Sessions Comments On Reid’s Debt Plan
“Majority Leader Reid’s plan dramatically overstates the spending restraint it achieves, using Washington math that has been the cause of our surging debt… This proposal would mean that total spending over ten years would still be increased, not reduced. I am not impressed.”
WASHINGTON—U.S. Sen. Jeff Sessions (R-AL), Ranking Member of the Senate Budget Committee, issued the following statement today in response to the debt-limit increase proposal that Majority Leader Harry Reid introduced this evening:
“Majority Leader Reid’s plan dramatically overstates the spending restraint it achieves, using Washington math that has been the cause of our surging debt. We’ve had almost no chance to review the text, but major shortcomings are already clear. Sen. Reid claims $2.7 trillion in cuts over ten years, but the true amount of cuts it close to half of that figure. He counts $1 trillion in reduced war costs based on the false assumption that war costs will continue at their current rate. He counts $400 billion in interest savings—including those from the imaginary war savings. And he counts $100 billion in mandatory spending cuts even though it is not at all clear the program savings identified are real. At best, you are left with $1.2 trillion in savings from $45 trillion in spending over 10 years, along with additional interest savings. This proposal would mean that total spending over ten years would still be increased, not reduced. I am not impressed.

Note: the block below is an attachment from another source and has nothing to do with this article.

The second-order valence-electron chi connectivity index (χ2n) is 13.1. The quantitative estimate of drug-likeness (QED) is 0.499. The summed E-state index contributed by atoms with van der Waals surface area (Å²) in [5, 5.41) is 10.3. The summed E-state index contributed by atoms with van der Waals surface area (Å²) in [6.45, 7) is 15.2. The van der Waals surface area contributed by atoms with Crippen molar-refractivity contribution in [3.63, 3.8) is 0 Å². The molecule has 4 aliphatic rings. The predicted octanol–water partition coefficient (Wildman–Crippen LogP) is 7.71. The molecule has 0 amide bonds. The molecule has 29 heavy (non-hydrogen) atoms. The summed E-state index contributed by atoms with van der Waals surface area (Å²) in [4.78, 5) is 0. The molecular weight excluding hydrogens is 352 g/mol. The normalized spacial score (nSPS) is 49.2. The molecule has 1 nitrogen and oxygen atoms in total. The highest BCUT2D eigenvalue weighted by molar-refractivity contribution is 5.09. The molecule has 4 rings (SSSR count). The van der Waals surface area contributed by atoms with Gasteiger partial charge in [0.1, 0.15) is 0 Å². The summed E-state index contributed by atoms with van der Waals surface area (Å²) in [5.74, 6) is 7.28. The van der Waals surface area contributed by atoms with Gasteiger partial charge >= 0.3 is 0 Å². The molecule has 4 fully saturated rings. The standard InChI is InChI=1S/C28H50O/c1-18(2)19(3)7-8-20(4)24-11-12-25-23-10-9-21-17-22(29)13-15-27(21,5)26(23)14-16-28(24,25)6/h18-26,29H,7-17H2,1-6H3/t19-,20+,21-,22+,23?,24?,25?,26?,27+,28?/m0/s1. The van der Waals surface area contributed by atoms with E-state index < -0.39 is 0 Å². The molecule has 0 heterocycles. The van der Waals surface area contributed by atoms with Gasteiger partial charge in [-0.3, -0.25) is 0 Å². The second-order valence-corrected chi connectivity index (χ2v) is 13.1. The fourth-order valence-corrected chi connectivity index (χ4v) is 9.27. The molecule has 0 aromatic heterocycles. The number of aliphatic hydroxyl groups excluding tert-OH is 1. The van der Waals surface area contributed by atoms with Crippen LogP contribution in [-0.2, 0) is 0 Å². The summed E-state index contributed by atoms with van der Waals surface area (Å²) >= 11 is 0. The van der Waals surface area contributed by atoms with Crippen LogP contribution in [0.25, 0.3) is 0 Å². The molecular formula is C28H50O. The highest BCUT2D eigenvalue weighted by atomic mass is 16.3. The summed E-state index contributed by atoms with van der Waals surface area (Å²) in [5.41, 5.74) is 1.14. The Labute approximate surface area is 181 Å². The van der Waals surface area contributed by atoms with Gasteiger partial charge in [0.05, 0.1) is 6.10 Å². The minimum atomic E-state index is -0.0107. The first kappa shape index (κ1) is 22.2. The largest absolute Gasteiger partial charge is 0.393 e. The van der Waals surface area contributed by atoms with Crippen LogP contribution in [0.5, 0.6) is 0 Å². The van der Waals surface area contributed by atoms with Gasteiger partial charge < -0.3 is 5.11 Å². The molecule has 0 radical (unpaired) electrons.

The fact that we find ourselves only a week from the debt ceiling deadline considering several new and complex plans—which few have seen in legislative form—further proves that we should have approached this through regular order. Writing, reviewing, and passing multi-trillion dollar legislation cannot responsibly occur within a one-week time frame. For months, we should have been holding public hearings and committee meetings, drafting and amending legislation, and providing the public with information and estimates. But while the House passed a budget, and passed Cut, Cap and Balance, the Democrat Senate has refused to pass a budget in 817 days, refused to present a debt plan, and skirted open process all year long.
Washington is broken in large part because we are breaking the legislative process. I hope we will not break it further by trying to rush through gimmick-filled bills in the 11th hour.”
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